Daughters created an entire album of horror movie climax. They harness the shrillness, the drilling and screwing and maddening terror that comes with an accidental fall off the ledge of a skyscraper, or the cold clenching hand of a deranged knife-wielder on your shoulder. These are songs of life-ending fuck-ups. Even the occasional reprieve offers up nothing but grotesque anticipation for your inevitable last moments. You’re holding your hand to your ears, curled up on the floor and swinging back and forth because the noise in your head is just looping over and over like a deranged zoetrope. But why are you smiling like that?
15. Ghost – Prequelle
Ghost is a pop band. More appropriately, they’re a metal-flavored pop rock band. I think that fixes things. I think butthurt metal fans will finally be able to heal. For the life of me, I can’t think of anything about their music that’s wrong or objectively bad. This is a solid album of catchy songs – an album with stupendous flow and a nostalgic, campy arena expanse that delights that part of me that fucking loves Journey and Toto. Ruminating on their alleged usurped position at the top of the heavy metal conscious isn’t really what’s important to me here. What’s important is good music, and Ghost has been consistent with that.
14. Earl Sweatshirt – Some Rap Songs
This dude raps like he’s falling asleep. I think I might be falling asleep. I’m not bored or anything, but it’s hard to concentrate on the world around me. The lawnmower sounds are seeping into my stereo. Car horns are taking the springs out of the mattress and I’m sinking in. Rap songs sound like someone muttering from somewhere in my house. The leaky pipes, the floorboards, TV and the mice getting their necks snapped in traps are all in a medley. These opiates are just what I need. Time to sit and sink into some rap songs; an album that’s way less thrown together than the title implies.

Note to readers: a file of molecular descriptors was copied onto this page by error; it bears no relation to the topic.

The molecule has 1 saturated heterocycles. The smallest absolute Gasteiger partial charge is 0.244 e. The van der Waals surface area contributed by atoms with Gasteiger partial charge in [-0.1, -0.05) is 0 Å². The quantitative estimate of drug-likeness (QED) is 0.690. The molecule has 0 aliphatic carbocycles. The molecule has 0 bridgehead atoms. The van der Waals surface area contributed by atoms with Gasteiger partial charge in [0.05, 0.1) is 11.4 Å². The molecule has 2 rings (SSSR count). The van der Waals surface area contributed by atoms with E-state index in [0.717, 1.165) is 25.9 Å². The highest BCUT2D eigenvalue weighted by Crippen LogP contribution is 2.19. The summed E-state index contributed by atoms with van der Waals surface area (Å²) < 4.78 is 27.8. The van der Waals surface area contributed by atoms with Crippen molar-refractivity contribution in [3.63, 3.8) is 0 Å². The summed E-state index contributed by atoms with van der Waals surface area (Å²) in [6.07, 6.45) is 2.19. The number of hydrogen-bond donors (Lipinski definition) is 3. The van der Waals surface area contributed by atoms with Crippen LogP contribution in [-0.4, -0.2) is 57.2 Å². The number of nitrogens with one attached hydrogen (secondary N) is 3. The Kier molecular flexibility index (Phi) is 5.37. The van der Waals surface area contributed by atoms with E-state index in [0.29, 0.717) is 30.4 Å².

13. Gas – Rausch
Wolfgang’s latest work is a familiar environment. Soft techno pulses, orchestral hums, and plucking harps still give that unique sense of walking alone through a forest, hearing a distant rave party raging somewhere through the trees. Yet this album is a bit more particular, Wolfgang himself stating that Rausch is influenced by his German heritage. This is still ambient music, so the cultural angle is merely an abstraction. I’m walking through the Black Forest, haunted by breathy memories of folk tradition, industrialization and war. I envision old brass instruments lying abandoned against tree trunks, droning on about a past full of pride and pain.
12. Death Grips – Year of the Snitch